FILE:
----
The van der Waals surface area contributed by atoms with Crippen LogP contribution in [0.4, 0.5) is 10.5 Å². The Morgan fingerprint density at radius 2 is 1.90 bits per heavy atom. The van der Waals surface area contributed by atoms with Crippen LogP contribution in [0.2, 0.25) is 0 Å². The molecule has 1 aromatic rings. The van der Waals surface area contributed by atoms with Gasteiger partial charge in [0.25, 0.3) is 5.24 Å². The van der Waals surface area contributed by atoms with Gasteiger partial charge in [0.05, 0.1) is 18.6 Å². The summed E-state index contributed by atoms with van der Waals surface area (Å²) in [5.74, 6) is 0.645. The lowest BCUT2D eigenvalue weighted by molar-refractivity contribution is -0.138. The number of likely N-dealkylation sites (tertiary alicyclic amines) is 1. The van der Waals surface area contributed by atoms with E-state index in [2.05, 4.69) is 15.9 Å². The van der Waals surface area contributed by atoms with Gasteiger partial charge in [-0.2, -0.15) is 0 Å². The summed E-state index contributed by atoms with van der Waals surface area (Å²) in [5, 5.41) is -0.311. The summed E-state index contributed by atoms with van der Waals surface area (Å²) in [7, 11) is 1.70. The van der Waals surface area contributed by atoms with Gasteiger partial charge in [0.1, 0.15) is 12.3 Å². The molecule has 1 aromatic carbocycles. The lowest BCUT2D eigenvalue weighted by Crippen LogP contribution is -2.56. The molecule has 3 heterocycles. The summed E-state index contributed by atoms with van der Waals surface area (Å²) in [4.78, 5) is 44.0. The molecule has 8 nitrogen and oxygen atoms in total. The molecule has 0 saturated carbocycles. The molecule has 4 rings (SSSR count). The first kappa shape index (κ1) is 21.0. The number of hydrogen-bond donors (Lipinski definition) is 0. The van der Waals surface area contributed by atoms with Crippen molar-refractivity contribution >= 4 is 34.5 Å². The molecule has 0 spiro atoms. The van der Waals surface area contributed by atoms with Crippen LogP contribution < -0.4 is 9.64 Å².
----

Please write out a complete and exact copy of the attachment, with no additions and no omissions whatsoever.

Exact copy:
The van der Waals surface area contributed by atoms with Crippen LogP contribution in [0.4, 0.5) is 10.5 Å². The Morgan fingerprint density at radius 2 is 1.90 bits per heavy atom. The van der Waals surface area contributed by atoms with Crippen LogP contribution in [0.2, 0.25) is 0 Å². The molecule has 1 aromatic rings. The van der Waals surface area contributed by atoms with Gasteiger partial charge in [0.25, 0.3) is 5.24 Å². The van der Waals surface area contributed by atoms with Gasteiger partial charge in [0.05, 0.1) is 18.6 Å². The summed E-state index contributed by atoms with van der Waals surface area (Å²) in [5.74, 6) is 0.645. The lowest BCUT2D eigenvalue weighted by molar-refractivity contribution is -0.138. The number of likely N-dealkylation sites (tertiary alicyclic amines) is 1. The van der Waals surface area contributed by atoms with E-state index in [2.05, 4.69) is 15.9 Å². The van der Waals surface area contributed by atoms with Gasteiger partial charge in [-0.2, -0.15) is 0 Å². The summed E-state index contributed by atoms with van der Waals surface area (Å²) in [5, 5.41) is -0.311. The summed E-state index contributed by atoms with van der Waals surface area (Å²) in [7, 11) is 1.70. The van der Waals surface area contributed by atoms with Gasteiger partial charge in [0.1, 0.15) is 12.3 Å². The molecule has 1 aromatic carbocycles. The lowest BCUT2D eigenvalue weighted by Crippen LogP contribution is -2.56. The molecule has 3 heterocycles. The summed E-state index contributed by atoms with van der Waals surface area (Å²) in [4.78, 5) is 44.0. The molecule has 8 nitrogen and oxygen atoms in total. The molecule has 0 saturated carbocycles. The molecule has 4 rings (SSSR count). The first kappa shape index (κ1) is 21.0. The number of hydrogen-bond donors (Lipinski definition) is 0. The van der Waals surface area contributed by atoms with Crippen molar-refractivity contribution >= 4 is 34.5 Å². The molecule has 0 spiro atoms. The van der Waals surface area contributed by atoms with Crippen LogP contribution < -0.4 is 9.64 Å².